While we all make errors in our writing and informal correspondence, through haste, a casual approach, or the fact that our work isn’t edited by anyone else, I’d expect professional companies to be just that. To me, it looks unprofessional when I see grammatical errors in publicly released advertising or editorial material, and I wonder in what other ways the company is unprofessional. Get a good sub-editor, or just someone who knows basic grammar, to check the work of your copywriter, companies!

Or am I asking too much? Does it even matter?

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7 thoughts on “Anti-Ageing Breakthrough’s [sic]

  1. I understand exactly what you mean, Caron. On the one hand, I am linguistically egalitarian in that I don’t think there’s anything inherently ‘better’ about standard English of any form (e.g. Australian, UK, Canadian, US). Nothing makes that dialect ‘superior.’ For instance,I often use ‘text language’ when I am, well, texting. It’s quick, efficient, and more appropriate for that context. And there are times when I code mix (for me, usually Spanish and English) or code switch (from one to the other). And absolutely nothing makes standard English ‘better’ than, say, Hindi, Finnish or Zulu.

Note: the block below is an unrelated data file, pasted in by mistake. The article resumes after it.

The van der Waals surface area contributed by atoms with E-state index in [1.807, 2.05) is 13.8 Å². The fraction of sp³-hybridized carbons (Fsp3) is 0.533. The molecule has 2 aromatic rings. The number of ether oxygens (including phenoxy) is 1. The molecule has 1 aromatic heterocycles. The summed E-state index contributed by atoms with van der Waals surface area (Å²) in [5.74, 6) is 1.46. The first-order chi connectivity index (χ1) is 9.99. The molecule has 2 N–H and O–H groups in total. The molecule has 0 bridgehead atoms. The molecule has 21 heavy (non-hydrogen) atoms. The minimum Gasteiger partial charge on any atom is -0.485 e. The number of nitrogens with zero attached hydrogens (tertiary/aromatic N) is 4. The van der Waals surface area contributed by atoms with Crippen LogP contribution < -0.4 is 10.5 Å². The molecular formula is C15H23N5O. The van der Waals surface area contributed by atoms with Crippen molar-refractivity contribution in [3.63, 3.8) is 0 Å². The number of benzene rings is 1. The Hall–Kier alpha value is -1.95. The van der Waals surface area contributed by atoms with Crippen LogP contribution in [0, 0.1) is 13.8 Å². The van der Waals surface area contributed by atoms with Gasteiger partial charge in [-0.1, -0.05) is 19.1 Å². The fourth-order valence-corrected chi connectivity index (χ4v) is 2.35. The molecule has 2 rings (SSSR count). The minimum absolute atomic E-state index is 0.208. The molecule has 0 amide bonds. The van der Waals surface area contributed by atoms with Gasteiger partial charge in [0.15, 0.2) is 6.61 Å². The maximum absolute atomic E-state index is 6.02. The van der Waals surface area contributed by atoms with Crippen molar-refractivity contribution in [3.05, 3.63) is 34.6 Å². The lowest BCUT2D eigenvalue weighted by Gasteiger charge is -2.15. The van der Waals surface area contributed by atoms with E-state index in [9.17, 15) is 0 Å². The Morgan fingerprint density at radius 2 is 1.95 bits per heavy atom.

That said though, some things are standard English (e.g. a group of breakthroughs). Some things are not (e.g. a group of breakthrough’s). I think it’s important if you’re going to choose that dialect to use it consistently. That’s why I insist that my students observe those details such as pronoun/antecedent agreement (e.g. When a teacher tells their students… is not standard English. When teachers tell their students… is). Make sense?

  2. It’s especially annoying for someone who isn’t a native speaker – a) I don’t want to get used to seeing wrong spellings etc. because the brain stores everything), b) noticing how some native speakers make more obvious spelling mistakes than me makes me want to bang my head against a wall. Seeing such sloppyness makes trying hard feel pretty useless.